If you are of African Caribbean origin you may have a higher risk of stroke than other people in the UK. But there are things you can do to stay healthy and avoid a stroke.
This guide explains the factors that can make people of South Asian origin more at risk of stroke and how you can reduce your risk.
This guide looks at why people of South Asian origins have an increased risk of stroke. It explains the conditions that can raise your risk, such as diabetes, and gives ideas for easy ways that everyone can lower their stroke risk. Plus sources of advice and information.
If you are of African or Caribbean origin, you may have a higher risk of stroke than other people in the UK due to health conditions such as high blood pressure, diabetes and sickle cell disease. This guide explains more about your risk of a stroke, and what you can do to reduce your risk.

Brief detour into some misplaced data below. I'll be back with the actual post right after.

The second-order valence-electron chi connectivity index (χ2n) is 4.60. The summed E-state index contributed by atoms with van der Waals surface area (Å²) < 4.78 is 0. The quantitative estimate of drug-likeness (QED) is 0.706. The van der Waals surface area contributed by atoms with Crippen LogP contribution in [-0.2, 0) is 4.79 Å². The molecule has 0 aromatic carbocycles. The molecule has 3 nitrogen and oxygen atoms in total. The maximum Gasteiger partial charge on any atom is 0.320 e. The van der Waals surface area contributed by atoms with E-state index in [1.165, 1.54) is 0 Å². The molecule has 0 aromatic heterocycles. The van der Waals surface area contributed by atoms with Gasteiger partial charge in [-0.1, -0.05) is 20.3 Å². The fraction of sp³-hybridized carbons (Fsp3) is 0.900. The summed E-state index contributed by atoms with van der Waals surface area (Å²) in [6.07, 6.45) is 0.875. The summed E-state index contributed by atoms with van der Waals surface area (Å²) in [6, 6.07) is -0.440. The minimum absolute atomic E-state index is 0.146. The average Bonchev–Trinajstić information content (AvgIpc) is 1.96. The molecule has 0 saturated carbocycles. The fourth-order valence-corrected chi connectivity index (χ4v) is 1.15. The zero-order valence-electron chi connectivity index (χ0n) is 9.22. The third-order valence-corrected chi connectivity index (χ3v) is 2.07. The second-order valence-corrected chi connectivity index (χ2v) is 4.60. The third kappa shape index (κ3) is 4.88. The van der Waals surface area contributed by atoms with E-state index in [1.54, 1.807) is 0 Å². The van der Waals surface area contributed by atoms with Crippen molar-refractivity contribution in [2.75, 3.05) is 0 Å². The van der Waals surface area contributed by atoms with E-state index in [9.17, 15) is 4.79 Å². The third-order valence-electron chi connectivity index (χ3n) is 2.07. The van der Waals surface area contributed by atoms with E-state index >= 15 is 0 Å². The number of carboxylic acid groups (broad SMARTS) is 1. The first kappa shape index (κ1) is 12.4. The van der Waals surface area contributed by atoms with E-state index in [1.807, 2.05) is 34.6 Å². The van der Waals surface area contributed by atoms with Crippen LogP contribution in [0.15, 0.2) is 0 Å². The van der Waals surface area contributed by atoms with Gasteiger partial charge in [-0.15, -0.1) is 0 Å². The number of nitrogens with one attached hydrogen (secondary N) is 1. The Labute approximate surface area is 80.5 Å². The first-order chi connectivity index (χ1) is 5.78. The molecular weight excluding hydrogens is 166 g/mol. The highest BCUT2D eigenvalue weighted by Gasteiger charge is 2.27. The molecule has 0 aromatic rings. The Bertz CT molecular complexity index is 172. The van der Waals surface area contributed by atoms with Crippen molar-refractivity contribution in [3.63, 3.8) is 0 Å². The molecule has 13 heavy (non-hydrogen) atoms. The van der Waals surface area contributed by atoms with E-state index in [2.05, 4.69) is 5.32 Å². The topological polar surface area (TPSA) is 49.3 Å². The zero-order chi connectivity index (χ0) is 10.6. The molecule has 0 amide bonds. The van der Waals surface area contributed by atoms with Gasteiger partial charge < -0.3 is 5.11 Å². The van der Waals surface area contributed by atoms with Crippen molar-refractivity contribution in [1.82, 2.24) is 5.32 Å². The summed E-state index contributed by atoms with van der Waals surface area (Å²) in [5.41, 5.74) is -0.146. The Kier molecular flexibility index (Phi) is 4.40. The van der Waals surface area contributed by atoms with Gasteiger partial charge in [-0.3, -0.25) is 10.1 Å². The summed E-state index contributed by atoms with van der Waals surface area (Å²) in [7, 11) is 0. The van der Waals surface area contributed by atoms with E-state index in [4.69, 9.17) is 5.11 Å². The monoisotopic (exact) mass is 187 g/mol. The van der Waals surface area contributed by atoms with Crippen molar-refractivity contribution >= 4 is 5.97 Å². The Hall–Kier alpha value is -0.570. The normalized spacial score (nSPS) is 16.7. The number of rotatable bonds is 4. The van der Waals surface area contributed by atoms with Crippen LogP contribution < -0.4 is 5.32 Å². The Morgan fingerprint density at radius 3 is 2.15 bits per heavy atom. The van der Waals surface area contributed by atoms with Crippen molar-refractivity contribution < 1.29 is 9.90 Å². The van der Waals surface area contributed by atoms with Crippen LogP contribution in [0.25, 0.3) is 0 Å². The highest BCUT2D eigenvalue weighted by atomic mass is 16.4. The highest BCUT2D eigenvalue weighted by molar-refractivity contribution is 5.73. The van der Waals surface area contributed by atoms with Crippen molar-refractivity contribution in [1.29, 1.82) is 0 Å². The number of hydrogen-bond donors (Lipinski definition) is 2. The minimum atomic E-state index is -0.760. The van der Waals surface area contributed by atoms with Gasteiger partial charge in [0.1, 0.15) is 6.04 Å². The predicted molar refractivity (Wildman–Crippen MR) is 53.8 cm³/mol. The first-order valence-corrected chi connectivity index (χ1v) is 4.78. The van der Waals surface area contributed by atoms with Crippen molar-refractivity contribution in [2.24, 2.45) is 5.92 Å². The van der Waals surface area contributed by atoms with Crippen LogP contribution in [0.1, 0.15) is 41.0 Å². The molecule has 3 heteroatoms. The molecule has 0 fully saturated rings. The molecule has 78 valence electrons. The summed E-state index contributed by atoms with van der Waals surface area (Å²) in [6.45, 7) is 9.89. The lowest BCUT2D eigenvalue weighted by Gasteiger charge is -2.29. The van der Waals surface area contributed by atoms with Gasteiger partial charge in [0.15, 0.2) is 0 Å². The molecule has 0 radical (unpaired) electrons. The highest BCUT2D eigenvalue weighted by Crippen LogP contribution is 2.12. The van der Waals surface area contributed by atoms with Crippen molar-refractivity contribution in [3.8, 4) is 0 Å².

Childhood stroke can affect the whole family. The Stroke Association is here to support you as much as we can. We can provide resources and information related to peer support, stroke, brain injury and hemiplegia organisations, education, advocacy, info on related conditions, as well as handbooks, storybooks, and videos.
Find out why you may have headaches after a stroke and how they can be treated.
Information about the physical effects of stroke, such as swallowing difficulties, continence problems, pain and headaches.
This page explains why many people have communication problems after a stroke, what kinds of problems they may have and how speech and language therapy can help.
Anyone can have a stroke, although there are some things that make you more at risk than others.
Find ways to keep yourself motivated with your movement activities.